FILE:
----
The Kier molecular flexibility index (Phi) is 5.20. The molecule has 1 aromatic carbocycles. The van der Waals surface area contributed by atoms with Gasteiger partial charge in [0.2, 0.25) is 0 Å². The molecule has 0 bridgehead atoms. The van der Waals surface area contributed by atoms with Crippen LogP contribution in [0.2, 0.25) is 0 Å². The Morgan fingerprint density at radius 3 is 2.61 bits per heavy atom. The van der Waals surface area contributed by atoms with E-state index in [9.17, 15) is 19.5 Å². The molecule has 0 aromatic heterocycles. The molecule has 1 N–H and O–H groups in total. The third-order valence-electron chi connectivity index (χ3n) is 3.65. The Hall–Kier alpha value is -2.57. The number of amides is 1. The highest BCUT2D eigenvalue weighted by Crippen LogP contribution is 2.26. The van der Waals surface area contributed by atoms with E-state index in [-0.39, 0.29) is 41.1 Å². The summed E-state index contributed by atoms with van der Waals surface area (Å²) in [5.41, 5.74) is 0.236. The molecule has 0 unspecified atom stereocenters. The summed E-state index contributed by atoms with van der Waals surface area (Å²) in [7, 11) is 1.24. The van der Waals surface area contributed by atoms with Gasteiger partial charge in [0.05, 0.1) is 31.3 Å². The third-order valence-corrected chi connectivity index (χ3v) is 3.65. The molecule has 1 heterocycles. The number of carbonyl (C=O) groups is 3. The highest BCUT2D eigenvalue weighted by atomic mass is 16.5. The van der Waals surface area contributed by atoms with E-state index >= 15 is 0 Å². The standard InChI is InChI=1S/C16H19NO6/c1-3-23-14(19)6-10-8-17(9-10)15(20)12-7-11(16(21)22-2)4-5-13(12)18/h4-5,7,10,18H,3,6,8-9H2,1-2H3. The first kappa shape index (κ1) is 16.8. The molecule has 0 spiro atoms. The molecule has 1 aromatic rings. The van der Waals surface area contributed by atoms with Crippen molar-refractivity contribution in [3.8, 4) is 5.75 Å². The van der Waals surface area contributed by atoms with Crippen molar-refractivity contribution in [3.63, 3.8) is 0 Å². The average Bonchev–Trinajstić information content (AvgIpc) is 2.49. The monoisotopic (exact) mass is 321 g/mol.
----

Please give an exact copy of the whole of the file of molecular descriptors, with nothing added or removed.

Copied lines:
The Kier molecular flexibility index (Phi) is 5.20. The molecule has 1 aromatic carbocycles. The van der Waals surface area contributed by atoms with Gasteiger partial charge in [0.2, 0.25) is 0 Å². The molecule has 0 bridgehead atoms. The van der Waals surface area contributed by atoms with Crippen LogP contribution in [0.2, 0.25) is 0 Å². The Morgan fingerprint density at radius 3 is 2.61 bits per heavy atom. The van der Waals surface area contributed by atoms with E-state index in [9.17, 15) is 19.5 Å². The molecule has 0 aromatic heterocycles. The molecule has 1 N–H and O–H groups in total. The third-order valence-electron chi connectivity index (χ3n) is 3.65. The Hall–Kier alpha value is -2.57. The number of amides is 1. The highest BCUT2D eigenvalue weighted by Crippen LogP contribution is 2.26. The van der Waals surface area contributed by atoms with E-state index in [-0.39, 0.29) is 41.1 Å². The summed E-state index contributed by atoms with van der Waals surface area (Å²) in [5.41, 5.74) is 0.236. The molecule has 0 unspecified atom stereocenters. The summed E-state index contributed by atoms with van der Waals surface area (Å²) in [7, 11) is 1.24. The van der Waals surface area contributed by atoms with Gasteiger partial charge in [0.05, 0.1) is 31.3 Å². The third-order valence-corrected chi connectivity index (χ3v) is 3.65. The molecule has 1 heterocycles. The number of carbonyl (C=O) groups is 3. The highest BCUT2D eigenvalue weighted by atomic mass is 16.5. The van der Waals surface area contributed by atoms with E-state index >= 15 is 0 Å². The standard InChI is InChI=1S/C16H19NO6/c1-3-23-14(19)6-10-8-17(9-10)15(20)12-7-11(16(21)22-2)4-5-13(12)18/h4-5,7,10,18H,3,6,8-9H2,1-2H3. The first kappa shape index (κ1) is 16.8. The molecule has 0 spiro atoms. The molecule has 1 aromatic rings. The van der Waals surface area contributed by atoms with Crippen molar-refractivity contribution in [3.8, 4) is 5.75 Å². The van der Waals surface area contributed by atoms with Crippen molar-refractivity contribution in [3.63, 3.8) is 0 Å². The average Bonchev–Trinajstić information content (AvgIpc) is 2.49. The monoisotopic (exact) mass is 321 g/mol.